Betsy DeVos's real record in Michigan

Daniel L. Quisenberry

The announcement that Betsy DeVos would be the President-elect’s nominee for U.S. Secretary of Education has touched off more speculation than the College Football Playoffs. But at least in football, expert opinions are usually grounded in facts. For the incoming secretary, opinion and commentary have mostly taken place in a reality that is, as Einstein once said, “merely an illusion, albeit a very persistent one.”  

Indicative of this trend is the falsehood that Michigan charters have no regulation, no oversight, and no accountability. Critics who employ this fiction often roll it into the fallacy that, because Betsy is influential in the state, those mistaken characteristics will soon be national objectives. This defective perception of Michigan tells you nothing of the potential DeVos agenda. To do so is to use the logic of Monty Python: If wood floats and a duck floats, a duck must be made of wood.

In truth, DeVos and the organizations she has supported have played a positive role in shaping Michigan’s charter sector—which is quite strong. Indeed, it took the bronze in a recent report from the National Alliance for Public Charter Schools that looked at real outcomes of charter quality, growth, and innovation across eighteen states. And just this week it took a “most improved” prize in a report card from the National Association of Charter School Authorizers.

Most importantly, Michigan’s charter schools have achieved strong student academic results, as demonstrated in CREDO’s National Charter School Study 2013. As CREDO’s director, Dr. Margaret Raymond, put it:

These findings show that Michigan has set policies and practices for charter schools and their authorizers to produce consistent high quality across the state. The findings are especially welcome for students in communities that face significant education challenges.

Nevertheless, the sector has strived to improve further—and to that end, it supported efforts in this spring’s legislative session to strengthen accountability and oversight. This resulted in a law being passed that includes a new statewide A–F performance accountability system based on student proficiency and growth. It also established charter authorizer accreditation requirements, limiting who can authorize a charter school in Detroit. It put a ban on authorizer-shopping for failing charter schools, and an automatic closure provision that applies only to charters. And a city-level council will assure the production of deep demographic information on the educational needs of Detroit and work with authorizers to better coordinate charter school openings and closings.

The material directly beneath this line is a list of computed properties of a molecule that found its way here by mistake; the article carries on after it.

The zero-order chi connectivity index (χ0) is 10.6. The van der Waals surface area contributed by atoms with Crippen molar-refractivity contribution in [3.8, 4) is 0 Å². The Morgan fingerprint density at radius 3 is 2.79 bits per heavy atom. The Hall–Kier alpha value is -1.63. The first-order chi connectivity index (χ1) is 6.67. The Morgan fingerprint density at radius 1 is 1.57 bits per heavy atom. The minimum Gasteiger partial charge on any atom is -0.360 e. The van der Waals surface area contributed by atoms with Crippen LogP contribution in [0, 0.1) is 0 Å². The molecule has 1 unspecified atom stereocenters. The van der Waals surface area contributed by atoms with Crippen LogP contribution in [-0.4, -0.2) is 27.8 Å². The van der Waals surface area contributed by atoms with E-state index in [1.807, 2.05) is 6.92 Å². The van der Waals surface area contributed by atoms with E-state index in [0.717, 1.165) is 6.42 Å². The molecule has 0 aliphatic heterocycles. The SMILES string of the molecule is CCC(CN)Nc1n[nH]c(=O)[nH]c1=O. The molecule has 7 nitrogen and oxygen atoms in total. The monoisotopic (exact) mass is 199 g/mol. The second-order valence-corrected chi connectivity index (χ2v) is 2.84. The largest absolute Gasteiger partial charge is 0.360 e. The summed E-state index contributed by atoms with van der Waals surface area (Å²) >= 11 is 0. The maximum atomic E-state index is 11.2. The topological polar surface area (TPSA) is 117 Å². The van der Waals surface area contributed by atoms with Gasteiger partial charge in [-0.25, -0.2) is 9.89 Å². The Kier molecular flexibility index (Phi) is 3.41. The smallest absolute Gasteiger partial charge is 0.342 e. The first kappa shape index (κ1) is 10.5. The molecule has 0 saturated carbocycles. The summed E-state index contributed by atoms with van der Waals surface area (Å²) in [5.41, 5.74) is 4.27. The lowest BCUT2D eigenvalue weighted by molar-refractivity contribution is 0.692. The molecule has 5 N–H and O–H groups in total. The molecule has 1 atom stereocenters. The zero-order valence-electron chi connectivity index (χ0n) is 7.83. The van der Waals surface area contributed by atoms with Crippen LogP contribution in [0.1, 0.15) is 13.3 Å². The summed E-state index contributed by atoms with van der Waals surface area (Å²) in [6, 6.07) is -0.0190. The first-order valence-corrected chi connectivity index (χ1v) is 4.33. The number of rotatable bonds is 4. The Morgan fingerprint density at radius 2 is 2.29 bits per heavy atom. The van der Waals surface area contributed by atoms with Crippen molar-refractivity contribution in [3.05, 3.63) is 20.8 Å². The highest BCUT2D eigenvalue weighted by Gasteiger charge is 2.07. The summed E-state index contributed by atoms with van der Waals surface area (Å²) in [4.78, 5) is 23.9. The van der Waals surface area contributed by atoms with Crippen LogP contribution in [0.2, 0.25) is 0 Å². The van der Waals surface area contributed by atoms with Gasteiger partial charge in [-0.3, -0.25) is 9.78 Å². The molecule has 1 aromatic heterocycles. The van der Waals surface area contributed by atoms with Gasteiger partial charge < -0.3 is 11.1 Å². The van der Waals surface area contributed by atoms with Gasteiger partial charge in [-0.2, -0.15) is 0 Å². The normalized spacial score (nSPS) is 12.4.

The only major provision that lawmakers struck from the legislation was a new Detroit Education Commission that would have had the power to veto the creation of new charter schools in Detroit. Charter supporters were understandably nervous that, in the wrong hands, such a commission could put an end to charter growth in the city, denying opportunities for kids who desperately need them. And because the Commission’s members were to be appointed by Detroit’s mayor, and because the teachers unions have outsize influence in local elections, such an outcome was all too likely. Betsy DeVos, as well as state legislators, saw the threat and opposed the Commission accordingly. That’s no sign of opposition to accountability—it’s the mark of a wise, farsighted political pragmatist that keeps parents and school level educators empowered.

Therefore, if we assume that the policy solutions applied in Detroit and to Michigan charters have any bearing on DeVos’s future plans for the nation, her priorities would comprise support for performance-based accountability, authorizer accountability, automatic-closure for low performing charters, charter autonomy, and data driven coordination of charter openings and closings.

And that’s just in recent years. Over her three decades in education, Betsy DeVos has worked to build bi-partisan support for Michigan’s education policies, including school choice, charters, inter-district public school choice, public online programs, K–3 reading expectations, higher standards, and more.

But even more importantly than all this policy, DeVos has put kids before adults, parents before institutions, and student success before politics. If her experience in Michigan is the measure, I would expect the same from her as Secretary of Education.

Daniel Quisenberry is the president of the Michigan Association of Public School Academies.